The origins of the Wedding ceremony

The origins of the Wedding ceremony

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Maimonides explains that the institution of marriage is a Biblical innovation (MT Hilkhot Ishut 1:1). Before the Tora was given to the Jewish people, he says, a man would find a woman, bring her to his home and they would live together and bring children without any public commitment or formal ceremony. Also, since in ancient times there was no institution of marriage there was no formal process of divorce. If one of them wished to leave the family, he or she could do so at any moment.

The Tora established the Mitsva of marriage: when a man and a woman wish to live together, first, they should get married . This is learned from the Pasuq in Debarim 22:13 “When a man takes (=marries) a woman …” .

Jewish marriage is a ceremony of a public nature and therefore it requires the presence of two witnesses. It is also an accepted standard that, in normal circumstances, the wedding will be held in the presence of at least a Minyan, ten adult men.

The wedding consists of two steps: qiddushin (or irusin) and hupa (or nisuin). The first one, qiddushin is the formal and legal betrothal or engagement (not to be confused with the proposal/engagement we do today). The qiddushin is done mainly to seal the formal commitment to getting married. The qiddushin is performed by a legal process called qinyan (lit. acquisition) . The standard custom today is doing this qinyan by giving a ring to the bride. Although, in some Syrian communities, following a very ancient custom, the groom gives the bride a silver coin instead of a ring. When the groom gives the ring to the bride, he consecrates her saying: “Behold, you are consecrated to me (to be my wife ), with this ring, according to the law of Moshe and Israel”. Upon receiving the ring, the two are formally engaged. However, the couple still cannot live together. They will be considered formally married only after the Hupa.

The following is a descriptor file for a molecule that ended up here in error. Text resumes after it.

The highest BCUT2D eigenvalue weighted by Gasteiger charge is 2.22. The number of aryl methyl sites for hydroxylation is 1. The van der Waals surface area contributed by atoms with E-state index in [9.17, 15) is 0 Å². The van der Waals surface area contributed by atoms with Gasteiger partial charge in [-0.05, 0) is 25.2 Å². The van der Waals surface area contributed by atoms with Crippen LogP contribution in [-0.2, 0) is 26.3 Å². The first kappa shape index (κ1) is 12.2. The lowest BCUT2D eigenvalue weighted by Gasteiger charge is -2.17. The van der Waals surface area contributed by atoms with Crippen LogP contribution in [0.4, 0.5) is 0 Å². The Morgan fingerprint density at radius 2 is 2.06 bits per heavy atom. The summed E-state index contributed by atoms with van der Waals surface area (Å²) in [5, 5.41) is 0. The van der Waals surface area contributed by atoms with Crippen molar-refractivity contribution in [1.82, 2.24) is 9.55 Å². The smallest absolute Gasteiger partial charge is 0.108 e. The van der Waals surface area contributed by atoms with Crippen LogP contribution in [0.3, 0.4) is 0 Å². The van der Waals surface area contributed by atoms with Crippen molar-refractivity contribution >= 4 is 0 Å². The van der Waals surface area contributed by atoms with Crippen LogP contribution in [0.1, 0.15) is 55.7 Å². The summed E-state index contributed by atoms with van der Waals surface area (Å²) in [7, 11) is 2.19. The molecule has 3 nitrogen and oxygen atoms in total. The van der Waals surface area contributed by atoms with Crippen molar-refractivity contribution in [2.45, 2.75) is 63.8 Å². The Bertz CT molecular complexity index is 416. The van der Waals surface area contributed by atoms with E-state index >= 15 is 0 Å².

It is very important to mention that in Talmudic and pre-Talmudic times, this first step of the wedding, or qiddushin, was celebrated usually one year before the actual wedding ceremony or Hupa took place. During that year between the qiddushin and the Hupa the couple was formally engaged but not married. They would still live each in his or her parents home. Still, the woman was considered me-orasa or formally betrothed. Thus, if the couple decided to disolve the qiddushin, the process of a formal divorce was required.

The year between the qiddushin and the hupa was consecrated to building the new house, preparing the wedding dresses, the food and everything needed for the Hupa and for the seven-days party which follows the Hupa (sheba berakhot). That year also served to strengthen and build up the relationship between the bride and the groom in the spiritual and emotional realms, in anticipation for their intimate life as husband and wife.

This year period between the qiddushin and the Hupa is not in practice anymore. In our days, the qiddushin is done under the Hupa, as part of the same ceremony. Why? There were many practical issues that demanded this change. For example, the persecutions Jews suffered in exile. Imagine if the groom had to run away to save his life. If that happened, the bride, who was now in a state of betrothed-but-not-married, will not be able to marry to someone else in the future because she needed now a GET, a formal divorce bill, from her groom. Because of this and similar circumstances, we do now the qiddushin and the Hupa at the same time.

Today, the Jewish wedding ceremony consists of the giving of the ring (qiddushin) and the Hupa. These two steps are now completely integrated, and most people would not know or realize that, formally, these are two different ceremonies.